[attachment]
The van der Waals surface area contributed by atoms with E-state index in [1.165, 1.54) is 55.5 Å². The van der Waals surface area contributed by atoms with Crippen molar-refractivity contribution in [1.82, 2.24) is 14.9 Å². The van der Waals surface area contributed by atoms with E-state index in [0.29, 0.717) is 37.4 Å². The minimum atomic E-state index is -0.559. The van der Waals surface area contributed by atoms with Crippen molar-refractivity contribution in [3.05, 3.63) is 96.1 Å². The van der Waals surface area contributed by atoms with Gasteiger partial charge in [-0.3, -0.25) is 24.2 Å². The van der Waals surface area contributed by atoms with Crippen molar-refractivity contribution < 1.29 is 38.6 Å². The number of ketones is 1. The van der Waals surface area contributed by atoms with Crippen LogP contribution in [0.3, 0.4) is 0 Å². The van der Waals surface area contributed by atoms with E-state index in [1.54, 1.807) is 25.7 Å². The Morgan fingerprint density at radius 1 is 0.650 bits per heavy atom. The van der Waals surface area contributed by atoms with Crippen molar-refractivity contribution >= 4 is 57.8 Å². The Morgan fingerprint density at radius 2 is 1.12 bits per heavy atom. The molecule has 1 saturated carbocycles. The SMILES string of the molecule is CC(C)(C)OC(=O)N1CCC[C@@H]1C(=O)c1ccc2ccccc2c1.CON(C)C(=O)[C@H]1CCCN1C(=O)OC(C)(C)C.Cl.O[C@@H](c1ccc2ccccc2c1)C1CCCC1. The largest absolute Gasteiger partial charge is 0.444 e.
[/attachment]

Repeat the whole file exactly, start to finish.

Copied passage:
The van der Waals surface area contributed by atoms with E-state index in [1.165, 1.54) is 55.5 Å². The van der Waals surface area contributed by atoms with Crippen molar-refractivity contribution in [1.82, 2.24) is 14.9 Å². The van der Waals surface area contributed by atoms with E-state index in [0.29, 0.717) is 37.4 Å². The minimum atomic E-state index is -0.559. The van der Waals surface area contributed by atoms with Crippen molar-refractivity contribution in [3.05, 3.63) is 96.1 Å². The van der Waals surface area contributed by atoms with Gasteiger partial charge in [-0.3, -0.25) is 24.2 Å². The van der Waals surface area contributed by atoms with Crippen molar-refractivity contribution < 1.29 is 38.6 Å². The number of ketones is 1. The van der Waals surface area contributed by atoms with Crippen LogP contribution in [0.3, 0.4) is 0 Å². The van der Waals surface area contributed by atoms with E-state index in [1.54, 1.807) is 25.7 Å². The Morgan fingerprint density at radius 1 is 0.650 bits per heavy atom. The van der Waals surface area contributed by atoms with Crippen molar-refractivity contribution >= 4 is 57.8 Å². The Morgan fingerprint density at radius 2 is 1.12 bits per heavy atom. The molecule has 1 saturated carbocycles. The SMILES string of the molecule is CC(C)(C)OC(=O)N1CCC[C@@H]1C(=O)c1ccc2ccccc2c1.CON(C)C(=O)[C@H]1CCCN1C(=O)OC(C)(C)C.Cl.O[C@@H](c1ccc2ccccc2c1)C1CCCC1. The largest absolute Gasteiger partial charge is 0.444 e.